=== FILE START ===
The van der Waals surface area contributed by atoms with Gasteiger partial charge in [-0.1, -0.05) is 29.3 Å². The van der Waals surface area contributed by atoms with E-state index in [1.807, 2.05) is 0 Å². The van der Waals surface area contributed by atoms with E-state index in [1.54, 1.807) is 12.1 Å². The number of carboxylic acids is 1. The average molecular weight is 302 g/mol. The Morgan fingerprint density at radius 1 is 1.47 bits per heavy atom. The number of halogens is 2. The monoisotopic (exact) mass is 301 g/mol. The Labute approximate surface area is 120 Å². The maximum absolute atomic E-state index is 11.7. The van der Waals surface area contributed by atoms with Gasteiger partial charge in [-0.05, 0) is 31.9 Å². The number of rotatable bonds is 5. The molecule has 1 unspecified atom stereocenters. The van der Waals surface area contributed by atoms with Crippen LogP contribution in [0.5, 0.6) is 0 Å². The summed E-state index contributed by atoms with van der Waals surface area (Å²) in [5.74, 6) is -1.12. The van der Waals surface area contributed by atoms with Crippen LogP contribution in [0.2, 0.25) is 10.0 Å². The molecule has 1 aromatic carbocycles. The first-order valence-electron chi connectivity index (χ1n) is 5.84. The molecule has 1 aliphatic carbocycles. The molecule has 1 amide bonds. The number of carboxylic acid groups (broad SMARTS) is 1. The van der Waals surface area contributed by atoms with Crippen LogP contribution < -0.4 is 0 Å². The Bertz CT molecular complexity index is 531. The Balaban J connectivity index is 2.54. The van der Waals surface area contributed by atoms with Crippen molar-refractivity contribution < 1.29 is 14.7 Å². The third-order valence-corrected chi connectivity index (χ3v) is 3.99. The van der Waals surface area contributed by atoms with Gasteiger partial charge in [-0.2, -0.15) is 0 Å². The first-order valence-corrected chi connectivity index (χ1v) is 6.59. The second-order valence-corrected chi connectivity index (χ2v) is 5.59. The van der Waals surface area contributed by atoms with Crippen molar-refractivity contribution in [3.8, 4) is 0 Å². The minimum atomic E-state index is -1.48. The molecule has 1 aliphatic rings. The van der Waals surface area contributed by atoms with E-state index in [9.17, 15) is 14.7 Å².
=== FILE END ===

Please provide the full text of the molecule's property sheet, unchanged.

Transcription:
The van der Waals surface area contributed by atoms with Gasteiger partial charge in [-0.1, -0.05) is 29.3 Å². The van der Waals surface area contributed by atoms with E-state index in [1.807, 2.05) is 0 Å². The van der Waals surface area contributed by atoms with E-state index in [1.54, 1.807) is 12.1 Å². The number of carboxylic acids is 1. The average molecular weight is 302 g/mol. The Morgan fingerprint density at radius 1 is 1.47 bits per heavy atom. The number of halogens is 2. The monoisotopic (exact) mass is 301 g/mol. The Labute approximate surface area is 120 Å². The maximum absolute atomic E-state index is 11.7. The van der Waals surface area contributed by atoms with Gasteiger partial charge in [-0.05, 0) is 31.9 Å². The number of rotatable bonds is 5. The molecule has 1 unspecified atom stereocenters. The van der Waals surface area contributed by atoms with Crippen LogP contribution in [0.5, 0.6) is 0 Å². The summed E-state index contributed by atoms with van der Waals surface area (Å²) in [5.74, 6) is -1.12. The van der Waals surface area contributed by atoms with Crippen LogP contribution in [0.2, 0.25) is 10.0 Å². The molecule has 1 aromatic carbocycles. The first-order valence-electron chi connectivity index (χ1n) is 5.84. The molecule has 1 aliphatic carbocycles. The molecule has 1 amide bonds. The number of carboxylic acid groups (broad SMARTS) is 1. The van der Waals surface area contributed by atoms with Crippen LogP contribution < -0.4 is 0 Å². The Bertz CT molecular complexity index is 531. The Balaban J connectivity index is 2.54. The van der Waals surface area contributed by atoms with Crippen molar-refractivity contribution < 1.29 is 14.7 Å². The third-order valence-corrected chi connectivity index (χ3v) is 3.99. The van der Waals surface area contributed by atoms with Gasteiger partial charge in [-0.2, -0.15) is 0 Å². The first-order valence-corrected chi connectivity index (χ1v) is 6.59. The second-order valence-corrected chi connectivity index (χ2v) is 5.59. The van der Waals surface area contributed by atoms with Crippen molar-refractivity contribution in [3.8, 4) is 0 Å². The minimum atomic E-state index is -1.48. The molecule has 1 aliphatic rings. The van der Waals surface area contributed by atoms with E-state index in [9.17, 15) is 14.7 Å².